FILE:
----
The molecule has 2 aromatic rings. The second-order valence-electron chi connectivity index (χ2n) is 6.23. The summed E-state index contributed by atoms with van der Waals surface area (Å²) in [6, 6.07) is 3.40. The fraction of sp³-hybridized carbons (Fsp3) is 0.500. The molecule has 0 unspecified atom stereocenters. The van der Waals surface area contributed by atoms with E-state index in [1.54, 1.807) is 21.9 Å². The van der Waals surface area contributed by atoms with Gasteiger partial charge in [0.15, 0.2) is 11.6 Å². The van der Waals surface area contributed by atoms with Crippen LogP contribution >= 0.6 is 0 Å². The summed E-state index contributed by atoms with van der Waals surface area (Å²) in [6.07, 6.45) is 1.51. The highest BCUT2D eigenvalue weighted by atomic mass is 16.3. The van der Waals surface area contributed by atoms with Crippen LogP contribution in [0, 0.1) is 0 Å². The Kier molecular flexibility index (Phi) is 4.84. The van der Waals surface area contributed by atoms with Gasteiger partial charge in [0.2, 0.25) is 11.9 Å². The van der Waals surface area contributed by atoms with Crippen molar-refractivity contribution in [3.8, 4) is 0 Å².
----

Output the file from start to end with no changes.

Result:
The molecule has 2 aromatic rings. The second-order valence-electron chi connectivity index (χ2n) is 6.23. The summed E-state index contributed by atoms with van der Waals surface area (Å²) in [6, 6.07) is 3.40. The fraction of sp³-hybridized carbons (Fsp3) is 0.500. The molecule has 0 unspecified atom stereocenters. The van der Waals surface area contributed by atoms with E-state index in [1.54, 1.807) is 21.9 Å². The van der Waals surface area contributed by atoms with Gasteiger partial charge in [0.15, 0.2) is 11.6 Å². The van der Waals surface area contributed by atoms with Crippen LogP contribution >= 0.6 is 0 Å². The summed E-state index contributed by atoms with van der Waals surface area (Å²) in [6.07, 6.45) is 1.51. The highest BCUT2D eigenvalue weighted by atomic mass is 16.3. The van der Waals surface area contributed by atoms with Crippen LogP contribution in [0, 0.1) is 0 Å². The Kier molecular flexibility index (Phi) is 4.84. The van der Waals surface area contributed by atoms with Gasteiger partial charge in [0.2, 0.25) is 11.9 Å². The van der Waals surface area contributed by atoms with Crippen molar-refractivity contribution in [3.8, 4) is 0 Å².